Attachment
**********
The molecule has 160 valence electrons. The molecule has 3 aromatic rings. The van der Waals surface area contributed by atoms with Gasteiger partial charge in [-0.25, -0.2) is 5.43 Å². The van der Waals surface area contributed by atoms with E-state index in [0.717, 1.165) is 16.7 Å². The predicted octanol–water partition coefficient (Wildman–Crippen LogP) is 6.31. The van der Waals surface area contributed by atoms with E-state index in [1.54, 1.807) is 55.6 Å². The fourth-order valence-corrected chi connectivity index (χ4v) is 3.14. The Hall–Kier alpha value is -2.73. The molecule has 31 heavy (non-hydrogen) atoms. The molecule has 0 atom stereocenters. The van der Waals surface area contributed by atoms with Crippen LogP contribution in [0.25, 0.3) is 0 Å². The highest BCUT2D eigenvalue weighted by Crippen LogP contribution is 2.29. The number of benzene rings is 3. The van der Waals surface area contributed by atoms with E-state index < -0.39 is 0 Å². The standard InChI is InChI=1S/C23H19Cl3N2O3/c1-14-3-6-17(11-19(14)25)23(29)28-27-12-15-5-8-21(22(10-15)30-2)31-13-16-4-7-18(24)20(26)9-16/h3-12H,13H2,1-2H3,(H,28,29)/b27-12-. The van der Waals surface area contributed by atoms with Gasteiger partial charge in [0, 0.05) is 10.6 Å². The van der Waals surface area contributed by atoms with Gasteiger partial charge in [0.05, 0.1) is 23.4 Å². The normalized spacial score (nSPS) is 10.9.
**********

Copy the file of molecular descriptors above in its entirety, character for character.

The molecule has 160 valence electrons. The molecule has 3 aromatic rings. The van der Waals surface area contributed by atoms with Gasteiger partial charge in [-0.25, -0.2) is 5.43 Å². The van der Waals surface area contributed by atoms with E-state index in [0.717, 1.165) is 16.7 Å². The predicted octanol–water partition coefficient (Wildman–Crippen LogP) is 6.31. The van der Waals surface area contributed by atoms with E-state index in [1.54, 1.807) is 55.6 Å². The fourth-order valence-corrected chi connectivity index (χ4v) is 3.14. The Hall–Kier alpha value is -2.73. The molecule has 31 heavy (non-hydrogen) atoms. The molecule has 0 atom stereocenters. The van der Waals surface area contributed by atoms with Crippen LogP contribution in [0.25, 0.3) is 0 Å². The highest BCUT2D eigenvalue weighted by Crippen LogP contribution is 2.29. The number of benzene rings is 3. The van der Waals surface area contributed by atoms with E-state index < -0.39 is 0 Å². The standard InChI is InChI=1S/C23H19Cl3N2O3/c1-14-3-6-17(11-19(14)25)23(29)28-27-12-15-5-8-21(22(10-15)30-2)31-13-16-4-7-18(24)20(26)9-16/h3-12H,13H2,1-2H3,(H,28,29)/b27-12-. The van der Waals surface area contributed by atoms with Gasteiger partial charge in [0, 0.05) is 10.6 Å². The van der Waals surface area contributed by atoms with Gasteiger partial charge in [0.05, 0.1) is 23.4 Å². The normalized spacial score (nSPS) is 10.9.